The recognition of these weaknesses and corrective actions are imperative. The vast investment in infrastructure development projects must be reduced and investments should be to priority areas where the gestation period is short and would increase tradable goods and services. At the same time there is a need to enhance investment in social infrastructure to ensure long-term growth and social welfare that impact on economic growth.

Improvements in social infrastructure, health and education, are fundamental prerequisites for long-term economic development. Improvements in general, science and technical education and educational reforms that would improve the content and quality of education and support economic productivity are vital to sustain economic growth. Increased expenditure on public health facilities to improve the nation’s health, which is both a means and an end of economic development, is also needed.

Much higher foreign direct investment (FDI) is vital for Sri Lanka’s sustained high economic growth. The slow and inadequate foreign investment inflows into the country are a constraint on economic development. In 2012 FDI increased somewhat to US$ 815 million and it is estimated that FDI grew to nearly US$ 1 billion in 2013. This is still low compared to what countries like Vietnam or India have attracted. Besides, much of recent FDI has been for buying land and building of large hotels and very little in export industry.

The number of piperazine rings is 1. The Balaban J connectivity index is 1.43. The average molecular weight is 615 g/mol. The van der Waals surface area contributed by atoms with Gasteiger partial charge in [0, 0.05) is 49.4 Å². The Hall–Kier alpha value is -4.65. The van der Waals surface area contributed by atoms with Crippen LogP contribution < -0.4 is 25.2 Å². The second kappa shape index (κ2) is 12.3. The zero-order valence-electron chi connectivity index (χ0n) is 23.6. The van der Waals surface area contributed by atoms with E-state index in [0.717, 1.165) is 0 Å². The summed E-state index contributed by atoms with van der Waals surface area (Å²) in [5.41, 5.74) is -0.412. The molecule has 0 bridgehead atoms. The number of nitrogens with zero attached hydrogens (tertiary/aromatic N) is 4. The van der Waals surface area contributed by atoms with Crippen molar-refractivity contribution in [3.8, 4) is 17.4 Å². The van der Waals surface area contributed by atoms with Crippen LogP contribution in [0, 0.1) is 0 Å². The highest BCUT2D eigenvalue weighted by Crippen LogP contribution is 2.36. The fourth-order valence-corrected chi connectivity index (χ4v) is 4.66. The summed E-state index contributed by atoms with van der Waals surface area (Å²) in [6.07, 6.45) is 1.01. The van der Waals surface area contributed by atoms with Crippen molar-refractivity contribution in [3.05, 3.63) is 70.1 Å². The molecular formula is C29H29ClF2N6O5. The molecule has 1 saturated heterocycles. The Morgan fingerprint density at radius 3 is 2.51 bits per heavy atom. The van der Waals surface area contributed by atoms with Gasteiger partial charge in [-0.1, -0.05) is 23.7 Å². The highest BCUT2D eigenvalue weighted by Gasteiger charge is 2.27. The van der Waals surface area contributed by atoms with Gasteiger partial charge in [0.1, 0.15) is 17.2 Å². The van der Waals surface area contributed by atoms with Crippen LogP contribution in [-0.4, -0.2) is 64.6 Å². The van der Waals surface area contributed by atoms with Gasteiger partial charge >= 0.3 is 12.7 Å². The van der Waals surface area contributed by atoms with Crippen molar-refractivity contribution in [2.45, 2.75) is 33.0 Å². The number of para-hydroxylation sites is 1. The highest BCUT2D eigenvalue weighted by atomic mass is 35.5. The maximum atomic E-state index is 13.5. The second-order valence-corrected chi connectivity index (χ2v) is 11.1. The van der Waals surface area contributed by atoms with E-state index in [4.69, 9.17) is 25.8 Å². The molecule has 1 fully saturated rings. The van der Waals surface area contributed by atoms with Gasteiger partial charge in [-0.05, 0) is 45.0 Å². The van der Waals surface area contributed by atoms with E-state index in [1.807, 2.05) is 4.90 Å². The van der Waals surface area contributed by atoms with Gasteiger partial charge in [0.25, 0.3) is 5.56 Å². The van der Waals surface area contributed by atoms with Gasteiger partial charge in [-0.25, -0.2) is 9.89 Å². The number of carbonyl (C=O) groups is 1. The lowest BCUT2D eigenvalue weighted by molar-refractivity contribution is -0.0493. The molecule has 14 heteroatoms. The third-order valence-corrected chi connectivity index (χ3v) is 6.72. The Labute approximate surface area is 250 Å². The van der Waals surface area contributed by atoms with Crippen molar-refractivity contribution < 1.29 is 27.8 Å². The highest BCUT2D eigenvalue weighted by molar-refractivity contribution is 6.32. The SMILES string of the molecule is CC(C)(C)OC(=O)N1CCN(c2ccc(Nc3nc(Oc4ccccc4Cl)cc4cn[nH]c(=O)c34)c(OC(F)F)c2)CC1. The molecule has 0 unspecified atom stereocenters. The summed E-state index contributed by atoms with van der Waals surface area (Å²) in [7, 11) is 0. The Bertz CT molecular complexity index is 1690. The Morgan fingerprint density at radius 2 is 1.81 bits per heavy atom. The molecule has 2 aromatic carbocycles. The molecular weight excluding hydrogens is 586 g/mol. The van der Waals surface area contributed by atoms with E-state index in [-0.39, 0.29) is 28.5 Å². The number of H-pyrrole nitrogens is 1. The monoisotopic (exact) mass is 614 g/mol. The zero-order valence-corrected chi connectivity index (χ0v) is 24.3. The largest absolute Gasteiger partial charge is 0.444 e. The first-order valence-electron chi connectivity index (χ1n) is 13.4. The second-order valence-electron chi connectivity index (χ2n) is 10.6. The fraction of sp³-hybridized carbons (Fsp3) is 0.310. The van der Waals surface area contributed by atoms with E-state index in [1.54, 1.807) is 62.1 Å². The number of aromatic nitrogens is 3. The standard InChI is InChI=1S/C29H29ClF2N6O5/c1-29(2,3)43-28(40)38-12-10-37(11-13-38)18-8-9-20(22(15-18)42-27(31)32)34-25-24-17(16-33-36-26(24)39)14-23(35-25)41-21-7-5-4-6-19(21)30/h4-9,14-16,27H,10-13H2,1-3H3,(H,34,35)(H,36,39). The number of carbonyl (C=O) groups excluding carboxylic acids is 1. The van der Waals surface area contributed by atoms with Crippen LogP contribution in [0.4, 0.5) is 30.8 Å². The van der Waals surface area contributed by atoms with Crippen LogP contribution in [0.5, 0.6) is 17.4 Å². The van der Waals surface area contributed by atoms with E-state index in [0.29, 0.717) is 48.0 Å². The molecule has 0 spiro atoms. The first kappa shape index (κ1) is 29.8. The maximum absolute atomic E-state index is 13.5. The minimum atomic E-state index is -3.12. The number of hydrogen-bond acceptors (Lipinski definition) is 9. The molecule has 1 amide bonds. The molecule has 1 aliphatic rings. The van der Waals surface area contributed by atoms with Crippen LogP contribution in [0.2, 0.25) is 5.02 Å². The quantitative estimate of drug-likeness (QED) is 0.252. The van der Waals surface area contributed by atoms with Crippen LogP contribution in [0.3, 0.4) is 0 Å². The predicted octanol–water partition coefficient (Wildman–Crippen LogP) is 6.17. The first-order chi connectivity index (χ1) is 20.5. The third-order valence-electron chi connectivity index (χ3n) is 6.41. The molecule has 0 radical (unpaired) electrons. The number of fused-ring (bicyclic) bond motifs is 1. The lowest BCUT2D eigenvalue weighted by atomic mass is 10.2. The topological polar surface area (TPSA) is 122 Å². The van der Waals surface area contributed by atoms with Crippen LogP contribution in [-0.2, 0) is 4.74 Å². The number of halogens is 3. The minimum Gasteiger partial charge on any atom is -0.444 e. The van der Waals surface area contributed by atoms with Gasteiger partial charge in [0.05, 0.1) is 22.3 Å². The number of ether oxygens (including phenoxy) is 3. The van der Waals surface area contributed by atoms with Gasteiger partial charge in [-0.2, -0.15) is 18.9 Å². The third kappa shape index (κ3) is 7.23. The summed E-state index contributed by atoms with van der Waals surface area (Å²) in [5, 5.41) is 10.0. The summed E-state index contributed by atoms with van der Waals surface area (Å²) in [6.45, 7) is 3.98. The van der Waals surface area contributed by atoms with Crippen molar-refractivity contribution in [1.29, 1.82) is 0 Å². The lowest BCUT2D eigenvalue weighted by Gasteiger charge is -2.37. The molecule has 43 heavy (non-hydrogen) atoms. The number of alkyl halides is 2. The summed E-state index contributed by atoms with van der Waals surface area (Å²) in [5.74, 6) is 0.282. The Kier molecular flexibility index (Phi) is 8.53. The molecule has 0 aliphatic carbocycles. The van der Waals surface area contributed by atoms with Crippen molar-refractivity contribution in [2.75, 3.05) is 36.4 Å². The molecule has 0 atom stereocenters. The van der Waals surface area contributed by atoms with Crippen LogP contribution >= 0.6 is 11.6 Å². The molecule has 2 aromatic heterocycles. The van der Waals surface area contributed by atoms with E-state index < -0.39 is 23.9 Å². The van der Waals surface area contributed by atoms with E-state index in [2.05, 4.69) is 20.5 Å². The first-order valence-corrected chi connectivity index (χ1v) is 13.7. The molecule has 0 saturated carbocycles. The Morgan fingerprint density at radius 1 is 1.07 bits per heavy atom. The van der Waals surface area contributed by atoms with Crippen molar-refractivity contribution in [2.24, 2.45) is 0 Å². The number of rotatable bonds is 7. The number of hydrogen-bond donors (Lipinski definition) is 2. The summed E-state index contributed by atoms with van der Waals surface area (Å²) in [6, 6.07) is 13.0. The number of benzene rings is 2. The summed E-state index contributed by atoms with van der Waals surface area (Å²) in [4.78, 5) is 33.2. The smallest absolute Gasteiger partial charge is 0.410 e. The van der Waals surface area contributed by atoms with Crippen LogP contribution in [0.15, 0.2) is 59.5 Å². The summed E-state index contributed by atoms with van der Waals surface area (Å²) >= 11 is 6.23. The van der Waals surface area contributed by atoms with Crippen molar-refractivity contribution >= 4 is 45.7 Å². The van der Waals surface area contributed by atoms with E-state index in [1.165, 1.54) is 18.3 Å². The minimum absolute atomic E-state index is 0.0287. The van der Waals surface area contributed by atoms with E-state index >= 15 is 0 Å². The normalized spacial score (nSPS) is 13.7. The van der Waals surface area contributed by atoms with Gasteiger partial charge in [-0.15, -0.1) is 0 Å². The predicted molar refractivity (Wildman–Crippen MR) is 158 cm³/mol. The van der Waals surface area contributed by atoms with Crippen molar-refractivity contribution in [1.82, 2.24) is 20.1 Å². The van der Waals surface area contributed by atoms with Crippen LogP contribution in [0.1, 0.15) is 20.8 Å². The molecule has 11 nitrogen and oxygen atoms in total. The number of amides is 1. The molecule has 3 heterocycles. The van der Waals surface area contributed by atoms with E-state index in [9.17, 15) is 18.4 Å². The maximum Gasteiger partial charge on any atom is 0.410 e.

The reduction of the public debt and its servicing cost is a prerequisite for economic stabilisation and growth. Large fiscal deficits harm the economy in many ways. They lead to borrowing and in turn to huge debt servicing costs. The massive public debt and crippling debt servicing costs distort public expenditure priorities and hamper economic development; especially as public expenditure has high unproductive and wasteful expenditure.

Summing up
The recent economic development strategy has weakened macroeconomic fundamentals and consequently jeopardised long-term growth. The high rates of post-war economic growth cannot be maintained without economic reforms and policy changes that increase productivity. Fiscal consolidation, improving the external finances, readjusting prioritisation of public expenditure, attracting higher foreign direct investment, economic reforms and increased investments in social infrastructure are vital to sustain the economic growth momentum.

It is intriguing that a recent IMF study using a sophisticated econometric model has come to a similar conclusion that the current economic growth is destabilising and would decelerate growth in the future.